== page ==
House of Cards is a first-rate series for us political junkies. I’m hooked. In fact, Right Progress Editor James Velasquez and I had plans to wake up at 3:00 AM to start watching it on the night of release. Really. The acting seems, to me, a cut above most television. The plot has perfectly timed twists. The interpersonal dynamics woven throughout – it’s really a well-done show, especially with all its one-liners and occasional deep thoughts.
But I have an objection to the show from an experience I had when I was on a business trip to Shanghai, China. Several (local) government leaders approached me while I was there last October and asked me: “How real is House of Cards?”
I was a little taken aback. First, that Chinese government officials watched the Netflix show. But second, the implication that American politicians – whom I work with regularly – could be so depraved.
The first time I laughed and hastily said, “no, not at all!”
Of course, that’s not quite true, either – I don’t know the degree, but there certainly are some aspects of the show that reflect reality (just not the Francis Underwood character, I hope). I remember hearing once that foreigners think Americans are all sex-craze, lazy cheaters based off of the shows we export, such as As the World Turns, or Miley Cyrus’ twerking, so I shouldn’t have been so surprised.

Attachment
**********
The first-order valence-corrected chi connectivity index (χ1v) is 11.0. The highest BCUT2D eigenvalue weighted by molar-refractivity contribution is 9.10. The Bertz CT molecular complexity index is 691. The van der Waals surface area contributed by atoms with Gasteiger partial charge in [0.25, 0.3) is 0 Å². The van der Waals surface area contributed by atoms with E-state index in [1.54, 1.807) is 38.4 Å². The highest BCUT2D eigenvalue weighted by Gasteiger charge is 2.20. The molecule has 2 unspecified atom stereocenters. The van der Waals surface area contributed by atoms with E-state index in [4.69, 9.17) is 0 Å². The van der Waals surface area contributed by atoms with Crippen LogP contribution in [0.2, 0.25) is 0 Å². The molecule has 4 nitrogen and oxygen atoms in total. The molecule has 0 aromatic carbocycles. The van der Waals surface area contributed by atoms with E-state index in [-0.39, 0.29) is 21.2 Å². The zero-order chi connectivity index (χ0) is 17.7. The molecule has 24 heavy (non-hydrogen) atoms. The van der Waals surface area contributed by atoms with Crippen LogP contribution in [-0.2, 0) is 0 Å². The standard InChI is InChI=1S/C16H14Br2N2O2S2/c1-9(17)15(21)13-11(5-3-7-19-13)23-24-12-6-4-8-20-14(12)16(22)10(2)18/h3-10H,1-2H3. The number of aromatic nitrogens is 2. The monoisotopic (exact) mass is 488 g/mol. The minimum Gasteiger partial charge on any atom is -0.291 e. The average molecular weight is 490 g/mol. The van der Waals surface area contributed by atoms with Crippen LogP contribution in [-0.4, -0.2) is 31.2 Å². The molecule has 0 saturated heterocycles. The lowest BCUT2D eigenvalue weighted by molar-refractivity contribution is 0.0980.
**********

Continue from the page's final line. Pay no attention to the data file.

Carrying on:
And the Chinese are one thing. In fact, maybe it’s good that they think we’re ruthless, right? That would be a not-so-subtle lesson, given the involvement of the Chinese in this second season.
What alarmed me, more, I suppose, was when I went home (hundreds of miles from the Beltway) to find the idea of widespread, criminal behavior from politicians suspected, or even assumed, by ordinary Americans. At a church service in Garland Pa, I was asked similar questions to the Chinese regarding the ‘widespread corruption’ of politics. The general assumption is, to paraphrase Frank Underwood, that ‘politics is just shy of treason.’
I work with politicians on all levels and wings of government. Even the ones whom I vehemently disagree with, I honestly think get more hatred (and often praise, depending) than they deserve. Sure, almost everyone to some level is self-interested, and cronyism runs rampant. But really, most politicians do believe they’re trying to do what’s best for their constituents, their country, and the world, even if they’re serving their own interests at the same time.
So, while I really enjoy House of Cards, and hope to see many more seasons, the series on the whole reinforces a prevalent – and at least somewhat erroneous – perception that politicians are the scum of the earth. Friends, it’s just not true – on the whole they’re not worse than you – or not much, anyway. Just as As the World Turns doesn’t represent our nation’s morals, or The Office doesn’t represent what most our daily work lives look like, House of Cards doesn’t represent how Washington really works. Parks and Recreation, however, might be a lot closer to the truth. But that’s a different discussion.